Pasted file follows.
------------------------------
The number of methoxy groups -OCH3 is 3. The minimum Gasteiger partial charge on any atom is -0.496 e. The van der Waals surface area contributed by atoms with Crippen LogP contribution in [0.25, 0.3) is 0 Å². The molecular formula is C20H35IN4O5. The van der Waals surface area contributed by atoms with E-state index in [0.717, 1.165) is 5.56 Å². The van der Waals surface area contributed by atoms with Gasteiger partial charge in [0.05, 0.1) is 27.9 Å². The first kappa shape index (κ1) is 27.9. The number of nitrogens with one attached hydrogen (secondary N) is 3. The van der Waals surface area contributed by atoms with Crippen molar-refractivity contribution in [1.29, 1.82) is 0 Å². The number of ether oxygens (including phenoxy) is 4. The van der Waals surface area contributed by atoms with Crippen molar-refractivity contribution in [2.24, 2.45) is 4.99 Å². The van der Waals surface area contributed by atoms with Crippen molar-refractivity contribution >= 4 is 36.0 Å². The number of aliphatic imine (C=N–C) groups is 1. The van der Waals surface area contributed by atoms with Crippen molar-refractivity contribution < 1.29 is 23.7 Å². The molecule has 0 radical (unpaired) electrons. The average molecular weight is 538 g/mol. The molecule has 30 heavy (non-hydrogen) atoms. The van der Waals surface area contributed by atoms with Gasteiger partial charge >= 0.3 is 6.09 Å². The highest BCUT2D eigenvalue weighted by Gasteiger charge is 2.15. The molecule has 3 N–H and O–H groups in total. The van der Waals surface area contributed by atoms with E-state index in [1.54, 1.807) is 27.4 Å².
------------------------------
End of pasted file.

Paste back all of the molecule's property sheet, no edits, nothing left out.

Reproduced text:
The number of methoxy groups -OCH3 is 3. The minimum Gasteiger partial charge on any atom is -0.496 e. The van der Waals surface area contributed by atoms with Crippen LogP contribution in [0.25, 0.3) is 0 Å². The molecular formula is C20H35IN4O5. The van der Waals surface area contributed by atoms with E-state index in [0.717, 1.165) is 5.56 Å². The van der Waals surface area contributed by atoms with Gasteiger partial charge in [0.05, 0.1) is 27.9 Å². The first kappa shape index (κ1) is 27.9. The number of nitrogens with one attached hydrogen (secondary N) is 3. The van der Waals surface area contributed by atoms with Crippen molar-refractivity contribution in [1.29, 1.82) is 0 Å². The number of ether oxygens (including phenoxy) is 4. The van der Waals surface area contributed by atoms with Crippen molar-refractivity contribution in [2.24, 2.45) is 4.99 Å². The van der Waals surface area contributed by atoms with Crippen molar-refractivity contribution >= 4 is 36.0 Å². The number of aliphatic imine (C=N–C) groups is 1. The van der Waals surface area contributed by atoms with Crippen molar-refractivity contribution < 1.29 is 23.7 Å². The molecule has 0 radical (unpaired) electrons. The average molecular weight is 538 g/mol. The molecule has 30 heavy (non-hydrogen) atoms. The van der Waals surface area contributed by atoms with Gasteiger partial charge >= 0.3 is 6.09 Å². The highest BCUT2D eigenvalue weighted by Gasteiger charge is 2.15. The molecule has 3 N–H and O–H groups in total. The van der Waals surface area contributed by atoms with E-state index in [1.54, 1.807) is 27.4 Å².